My second visit was on a Sunday, and again I sat at the bar, which was busier than it had been during the week. NCAA lacrosse and baseball were on big screens at the back of the bar. The clientele was diverse: families with kids scarfed down burgers and fries, a group of guys who looked like they had been out on the field themselves relaxed with beers, older couples sat on the patio, and tables full of pretty College of Charleston girls sat beyond the open French doors. I went with another sandwich, the bocadillo ($9), a Spanish-inspired "classic melt" with Serrano ham, aged manchego, and sliced tomato. This time, comically, the sandwich came out in about four minutes. It was there so quickly I almost wished it had taken longer. But it was good. The sourdough bread had that buttery brown grilled thing going on that you want in a grilled cheese, crispy on the outside and meltingly tender inside. The combination of salty Serrano, manchego, and tomato was magically savory.

I returned on a balmy weeknight to sit outside and dine on the patio with a friend. The staff was as friendly and attentive as it had been at the bar, and we were so lulled by the recline of our chairs that we felt guilty about how many times our waitress had to ask if we were ready to order. We finally decided to start with the house frickles (fried pickles) ($5) and the asparagus with soft egg ($7). When the frickles arrived, our reaction was the same: They were a little too thin and too salty for our taste. They weren't bad, but we missed the contrast between crispy fried exterior and soft, tart interior that we like in the best fried pickles. The asparagus with soft egg ($7) was a good example of a classic combination: a few simply grilled asparagus spears topped with a soft-boiled and halved egg, shaved parmesan, and drizzled with a pale green lemon vinaigrette.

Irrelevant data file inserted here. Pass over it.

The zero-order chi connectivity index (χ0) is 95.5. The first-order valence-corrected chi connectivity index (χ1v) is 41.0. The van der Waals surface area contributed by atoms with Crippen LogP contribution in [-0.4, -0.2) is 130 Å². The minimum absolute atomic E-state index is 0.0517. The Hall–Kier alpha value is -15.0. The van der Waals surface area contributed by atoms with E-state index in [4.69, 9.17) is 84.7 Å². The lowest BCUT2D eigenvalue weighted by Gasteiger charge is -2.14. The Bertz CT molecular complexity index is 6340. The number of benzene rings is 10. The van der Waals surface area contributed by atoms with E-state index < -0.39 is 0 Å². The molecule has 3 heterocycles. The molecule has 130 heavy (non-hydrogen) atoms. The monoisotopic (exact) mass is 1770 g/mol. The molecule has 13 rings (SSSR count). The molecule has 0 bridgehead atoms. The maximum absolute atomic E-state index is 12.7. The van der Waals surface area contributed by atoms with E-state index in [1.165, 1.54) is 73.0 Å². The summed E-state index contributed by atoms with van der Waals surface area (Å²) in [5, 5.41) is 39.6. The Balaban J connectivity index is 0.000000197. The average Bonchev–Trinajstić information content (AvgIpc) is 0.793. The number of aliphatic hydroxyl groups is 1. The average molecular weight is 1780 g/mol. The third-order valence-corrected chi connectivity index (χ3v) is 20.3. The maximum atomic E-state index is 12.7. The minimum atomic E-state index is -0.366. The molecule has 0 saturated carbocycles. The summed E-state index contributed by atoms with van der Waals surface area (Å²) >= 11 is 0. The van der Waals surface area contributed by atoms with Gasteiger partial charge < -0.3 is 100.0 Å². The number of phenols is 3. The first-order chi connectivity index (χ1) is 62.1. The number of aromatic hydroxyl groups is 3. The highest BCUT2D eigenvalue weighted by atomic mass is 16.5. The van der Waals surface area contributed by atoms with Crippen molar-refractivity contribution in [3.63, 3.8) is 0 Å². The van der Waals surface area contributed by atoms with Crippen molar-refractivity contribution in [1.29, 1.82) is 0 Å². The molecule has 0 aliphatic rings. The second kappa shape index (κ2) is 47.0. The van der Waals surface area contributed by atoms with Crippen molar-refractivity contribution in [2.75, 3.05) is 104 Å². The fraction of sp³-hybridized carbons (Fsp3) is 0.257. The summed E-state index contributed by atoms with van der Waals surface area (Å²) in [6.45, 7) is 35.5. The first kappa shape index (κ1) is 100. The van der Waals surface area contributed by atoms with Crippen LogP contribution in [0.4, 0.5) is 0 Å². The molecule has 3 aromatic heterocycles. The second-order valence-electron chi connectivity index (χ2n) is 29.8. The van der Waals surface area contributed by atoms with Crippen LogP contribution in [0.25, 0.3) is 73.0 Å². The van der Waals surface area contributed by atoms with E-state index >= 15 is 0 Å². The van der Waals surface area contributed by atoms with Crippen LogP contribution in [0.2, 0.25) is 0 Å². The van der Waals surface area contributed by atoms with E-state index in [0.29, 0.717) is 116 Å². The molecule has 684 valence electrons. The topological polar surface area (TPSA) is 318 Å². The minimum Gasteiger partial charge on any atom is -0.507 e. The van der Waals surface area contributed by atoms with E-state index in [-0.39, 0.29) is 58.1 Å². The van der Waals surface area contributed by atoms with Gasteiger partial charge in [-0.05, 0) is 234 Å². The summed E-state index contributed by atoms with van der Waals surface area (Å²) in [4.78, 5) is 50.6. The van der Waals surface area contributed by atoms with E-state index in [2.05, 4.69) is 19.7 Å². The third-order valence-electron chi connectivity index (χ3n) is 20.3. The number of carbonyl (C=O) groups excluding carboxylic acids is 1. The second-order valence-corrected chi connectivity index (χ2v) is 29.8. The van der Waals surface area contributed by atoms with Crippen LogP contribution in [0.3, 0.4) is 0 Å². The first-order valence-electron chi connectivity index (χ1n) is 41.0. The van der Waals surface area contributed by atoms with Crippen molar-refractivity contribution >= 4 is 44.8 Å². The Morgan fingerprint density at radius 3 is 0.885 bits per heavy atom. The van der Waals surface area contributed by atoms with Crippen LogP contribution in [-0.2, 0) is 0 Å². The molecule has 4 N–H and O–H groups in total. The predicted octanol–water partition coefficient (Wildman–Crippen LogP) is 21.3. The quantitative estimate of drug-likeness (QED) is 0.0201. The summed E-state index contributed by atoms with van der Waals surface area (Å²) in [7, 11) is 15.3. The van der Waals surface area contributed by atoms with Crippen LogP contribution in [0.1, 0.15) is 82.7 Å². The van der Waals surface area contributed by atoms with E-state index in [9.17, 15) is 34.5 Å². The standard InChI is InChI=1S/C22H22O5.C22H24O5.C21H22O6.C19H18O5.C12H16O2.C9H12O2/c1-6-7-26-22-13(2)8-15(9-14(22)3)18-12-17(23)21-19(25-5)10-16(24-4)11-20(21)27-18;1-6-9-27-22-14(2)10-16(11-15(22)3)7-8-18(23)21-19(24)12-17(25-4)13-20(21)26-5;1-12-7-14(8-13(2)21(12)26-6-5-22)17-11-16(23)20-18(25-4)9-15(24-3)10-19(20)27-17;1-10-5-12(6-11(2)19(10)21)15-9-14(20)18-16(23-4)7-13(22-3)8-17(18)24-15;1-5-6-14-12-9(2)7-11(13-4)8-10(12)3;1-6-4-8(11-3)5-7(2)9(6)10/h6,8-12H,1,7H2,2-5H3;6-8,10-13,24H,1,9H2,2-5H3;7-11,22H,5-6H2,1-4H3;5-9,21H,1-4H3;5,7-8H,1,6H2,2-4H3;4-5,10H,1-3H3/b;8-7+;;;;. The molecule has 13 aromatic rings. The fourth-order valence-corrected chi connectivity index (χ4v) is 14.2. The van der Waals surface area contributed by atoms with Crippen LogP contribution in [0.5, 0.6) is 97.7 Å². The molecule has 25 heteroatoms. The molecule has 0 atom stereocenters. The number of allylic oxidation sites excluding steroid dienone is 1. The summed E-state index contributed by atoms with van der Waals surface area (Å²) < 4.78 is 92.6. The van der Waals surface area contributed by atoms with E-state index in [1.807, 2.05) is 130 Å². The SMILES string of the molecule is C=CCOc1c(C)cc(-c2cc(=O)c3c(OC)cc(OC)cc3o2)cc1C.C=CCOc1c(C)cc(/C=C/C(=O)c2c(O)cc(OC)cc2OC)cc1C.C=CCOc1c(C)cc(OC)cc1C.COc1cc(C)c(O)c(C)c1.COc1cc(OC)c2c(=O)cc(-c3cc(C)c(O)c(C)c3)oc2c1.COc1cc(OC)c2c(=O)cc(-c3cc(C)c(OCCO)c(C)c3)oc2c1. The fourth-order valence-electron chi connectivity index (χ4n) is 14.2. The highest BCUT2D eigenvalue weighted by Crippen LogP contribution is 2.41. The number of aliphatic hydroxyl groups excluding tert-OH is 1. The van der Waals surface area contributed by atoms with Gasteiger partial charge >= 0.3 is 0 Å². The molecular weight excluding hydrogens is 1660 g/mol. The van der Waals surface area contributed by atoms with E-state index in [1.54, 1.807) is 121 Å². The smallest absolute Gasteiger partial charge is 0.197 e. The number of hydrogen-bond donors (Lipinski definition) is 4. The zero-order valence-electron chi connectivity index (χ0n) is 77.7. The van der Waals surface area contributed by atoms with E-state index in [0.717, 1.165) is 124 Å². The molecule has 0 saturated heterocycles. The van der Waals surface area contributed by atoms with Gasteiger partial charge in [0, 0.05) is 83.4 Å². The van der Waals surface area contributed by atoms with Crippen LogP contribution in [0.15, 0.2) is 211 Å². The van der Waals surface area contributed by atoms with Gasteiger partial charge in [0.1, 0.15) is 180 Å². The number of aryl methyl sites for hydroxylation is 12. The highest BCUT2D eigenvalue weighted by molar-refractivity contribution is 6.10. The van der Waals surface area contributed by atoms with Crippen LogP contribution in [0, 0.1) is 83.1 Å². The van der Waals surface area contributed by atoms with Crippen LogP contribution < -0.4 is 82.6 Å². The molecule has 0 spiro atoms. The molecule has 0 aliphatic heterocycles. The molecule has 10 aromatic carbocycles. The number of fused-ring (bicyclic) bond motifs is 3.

Main course-wise, the smoked salmon BLT ($10) passed muster but wasn't as good as the other sandwiches I'd had. The smoked salmon came on a brioche bun with cream cheese, house boursin, tomato, and greens. We both wished the bread had been a little fresher tasting. The meatloaf ($12), on the other hand, was succulent and flavorful and a huge portion. The Yukon gold mashed potatoes it came with were simple and good. I especially liked its texture, which was creamy and chunky at the same time. But the portabello marsala gravy on the side was a little odd. It tasted like straight-up pureed portabello mushrooms and not much else. The collard greens were pretty much the standard Southern version you'd expect, cooked until deep green and seasoned with salt, pepper, and a little vinegar.

Leaf partner Pierre Estoppey told me that in putting Leaf together, the owners aimed to focus on four things: simplicity in both food and setting, a unique indoor/outdoor feel, a comfortable vibe (whether you're wearing a business suit or flip-flops and shorts), and good value. They want, he said, for Leaf to be a great bar with good food. I would say that Leaf is on its way, but that the food has room to improve. If Leaf's cooking can live up to its setting, it might just be as long-lived a neighborhood favorite as Vickery's was.